Emma Black reports on the Young Dachshund Club’s Seminar

YDC_Seminar_0915Around 30 people attended the Young Dachshund Club Seminar at Baginton Hall on Saturday 19th September. Although organised by the YDC, the seminar was open to people of all ages and levels of experience, with subjects that were helpful to both the novice and more seasoned Dachshund owners. It was a great and informal day, with talks by Aimee Llewellyn and Jeff Crawford.

Aimee presented her talk in the morning on breeding to balance health concerns, which covered a variety of topics such as complex diseases, avoiding exaggeration and inbreeding in dogs. Her presentation provided very clear and helpful guidance for breeders, which could be taken and applied to all dog breeds. She also spoke about DNA tests and the different resources that are available to breeders by the KC, including their Estimated Breeding Values tool and Mate Select programmes. The overall theme of her talk was that breeders should be looking at the whole picture of their dogs when selecting for breeding and not just particular attributes, emphasising the need for DNA testing to identify any potential risks.

After lunch Jeff Crawford presented his talk on interpreting the breed standard. Starting off, Jeff provided a fascinating introduction on the history of the Dachshund, from its original role in Germany to the development of the breed in the UK. Then with the help of a very well behaved standard smooth Dachshund, Jeff skilfully demonstrated a visual application of the breed standard, allowing a clear understanding of the standards’s terminology for the viewers. Not only this, he also talked about different points specific to the Dachshund which are not necessarily covered by the breed standard, but are important to watch out for when assessing dachshunds. Using his expertise of the breed, Jeff delivered an insightful look into the Dachshund, providing helpful tips for anyone who may be showing, judging or simply assessing their own dogs.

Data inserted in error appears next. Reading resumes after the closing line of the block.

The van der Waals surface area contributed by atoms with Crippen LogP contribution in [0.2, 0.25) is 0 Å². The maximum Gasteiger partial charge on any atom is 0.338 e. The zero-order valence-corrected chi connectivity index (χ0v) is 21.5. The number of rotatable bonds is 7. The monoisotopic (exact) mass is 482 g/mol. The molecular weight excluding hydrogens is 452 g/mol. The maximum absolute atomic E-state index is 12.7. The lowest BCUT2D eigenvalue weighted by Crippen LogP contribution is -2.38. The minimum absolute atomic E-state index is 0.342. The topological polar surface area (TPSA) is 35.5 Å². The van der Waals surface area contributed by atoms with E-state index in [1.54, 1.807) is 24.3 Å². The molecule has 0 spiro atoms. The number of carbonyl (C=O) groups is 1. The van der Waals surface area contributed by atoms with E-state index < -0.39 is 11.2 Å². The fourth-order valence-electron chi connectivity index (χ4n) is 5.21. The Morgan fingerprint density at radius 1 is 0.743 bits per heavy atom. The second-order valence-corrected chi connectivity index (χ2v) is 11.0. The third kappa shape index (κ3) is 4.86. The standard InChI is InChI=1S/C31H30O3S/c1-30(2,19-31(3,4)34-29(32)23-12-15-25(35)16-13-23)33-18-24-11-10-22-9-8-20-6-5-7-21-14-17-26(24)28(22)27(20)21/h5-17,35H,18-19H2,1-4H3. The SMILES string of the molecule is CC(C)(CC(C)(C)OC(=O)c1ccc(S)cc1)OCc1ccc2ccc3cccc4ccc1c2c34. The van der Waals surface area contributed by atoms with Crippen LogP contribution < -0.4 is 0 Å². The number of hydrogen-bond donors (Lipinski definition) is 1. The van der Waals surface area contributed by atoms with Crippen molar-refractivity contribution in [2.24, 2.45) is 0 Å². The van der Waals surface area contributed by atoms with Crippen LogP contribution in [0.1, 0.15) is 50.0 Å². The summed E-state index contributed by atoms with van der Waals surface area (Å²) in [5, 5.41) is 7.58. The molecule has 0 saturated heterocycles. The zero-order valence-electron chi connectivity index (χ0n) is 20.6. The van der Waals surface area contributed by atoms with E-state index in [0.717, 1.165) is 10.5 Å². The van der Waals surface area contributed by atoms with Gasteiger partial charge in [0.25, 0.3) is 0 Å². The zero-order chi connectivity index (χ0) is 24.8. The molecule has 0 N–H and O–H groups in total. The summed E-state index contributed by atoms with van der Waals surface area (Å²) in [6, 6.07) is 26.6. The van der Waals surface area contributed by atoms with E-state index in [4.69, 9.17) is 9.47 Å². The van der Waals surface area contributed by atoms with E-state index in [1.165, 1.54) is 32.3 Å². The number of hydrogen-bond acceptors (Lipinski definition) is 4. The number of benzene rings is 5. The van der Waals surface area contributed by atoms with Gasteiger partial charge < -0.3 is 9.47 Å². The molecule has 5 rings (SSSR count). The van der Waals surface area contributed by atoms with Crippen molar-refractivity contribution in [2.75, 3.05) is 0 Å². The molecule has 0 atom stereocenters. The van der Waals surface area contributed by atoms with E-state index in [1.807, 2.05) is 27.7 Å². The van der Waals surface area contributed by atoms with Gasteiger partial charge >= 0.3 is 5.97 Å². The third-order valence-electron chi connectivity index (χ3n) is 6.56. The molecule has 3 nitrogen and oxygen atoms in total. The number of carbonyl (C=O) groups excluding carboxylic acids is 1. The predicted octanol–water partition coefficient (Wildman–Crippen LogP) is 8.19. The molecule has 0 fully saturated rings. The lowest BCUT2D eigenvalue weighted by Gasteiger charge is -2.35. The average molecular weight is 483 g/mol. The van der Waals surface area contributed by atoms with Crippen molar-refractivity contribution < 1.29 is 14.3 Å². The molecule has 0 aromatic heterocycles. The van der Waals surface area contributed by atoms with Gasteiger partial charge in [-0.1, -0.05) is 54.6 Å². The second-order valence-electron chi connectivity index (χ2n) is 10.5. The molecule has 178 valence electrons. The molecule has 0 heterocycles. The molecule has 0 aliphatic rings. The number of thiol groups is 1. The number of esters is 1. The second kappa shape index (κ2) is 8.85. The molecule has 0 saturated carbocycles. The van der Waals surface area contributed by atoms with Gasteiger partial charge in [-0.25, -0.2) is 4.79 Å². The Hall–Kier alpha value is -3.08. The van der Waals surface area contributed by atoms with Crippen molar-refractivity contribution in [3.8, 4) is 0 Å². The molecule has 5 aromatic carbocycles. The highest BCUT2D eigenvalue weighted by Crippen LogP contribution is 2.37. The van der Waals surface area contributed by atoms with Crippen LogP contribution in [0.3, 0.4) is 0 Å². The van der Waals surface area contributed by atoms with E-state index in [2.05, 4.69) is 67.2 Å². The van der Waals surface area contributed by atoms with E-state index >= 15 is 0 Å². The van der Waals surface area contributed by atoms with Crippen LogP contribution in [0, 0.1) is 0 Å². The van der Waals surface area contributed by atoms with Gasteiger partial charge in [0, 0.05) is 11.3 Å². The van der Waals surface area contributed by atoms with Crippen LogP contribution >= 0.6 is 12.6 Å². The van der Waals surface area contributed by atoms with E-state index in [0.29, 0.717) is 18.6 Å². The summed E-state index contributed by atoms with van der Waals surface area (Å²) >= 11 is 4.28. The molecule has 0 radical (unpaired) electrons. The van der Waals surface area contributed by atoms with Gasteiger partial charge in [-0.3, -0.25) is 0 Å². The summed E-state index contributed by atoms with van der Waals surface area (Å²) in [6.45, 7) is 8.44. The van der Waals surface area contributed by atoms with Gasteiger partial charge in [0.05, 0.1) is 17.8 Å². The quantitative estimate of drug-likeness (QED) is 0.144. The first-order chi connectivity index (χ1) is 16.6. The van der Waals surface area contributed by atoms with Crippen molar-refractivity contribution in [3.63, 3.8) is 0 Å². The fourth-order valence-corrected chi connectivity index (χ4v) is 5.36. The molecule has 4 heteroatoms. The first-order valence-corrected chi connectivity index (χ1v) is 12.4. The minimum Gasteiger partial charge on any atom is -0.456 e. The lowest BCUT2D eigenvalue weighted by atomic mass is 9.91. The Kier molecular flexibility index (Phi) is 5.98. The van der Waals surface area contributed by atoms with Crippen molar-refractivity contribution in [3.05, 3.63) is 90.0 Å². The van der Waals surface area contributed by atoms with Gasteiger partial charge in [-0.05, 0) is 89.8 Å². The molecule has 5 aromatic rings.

The day came to a close with the ‘hands on workshop’ in the afternoon, which gave an opportunity for attendees then to put what they had just learned about the breed standard into action, by going over the different varieties of dachshunds. The informal and friendly atmosphere provided a chance for anyone to ask any questions directly about any of the varieties, and to get advice on care and grooming.

Overall the day went very well, providing everyone with helpful and transferable information. With the permission of the Dachshund Breed Council, their Breed Standard Quick Guide, Guide for Judges and Introduction to Critique Writing were handed out to the attendees, supplying them with helpful guides that can be taken home and further educate on assessing the breed.

It was encouraging to see that we were joined by a few people relatively new to Dachshunds and the world of showing, who hopefully found the day helpful and informative. Thank you to everyone involved who made the day a success.

Emma Black

 

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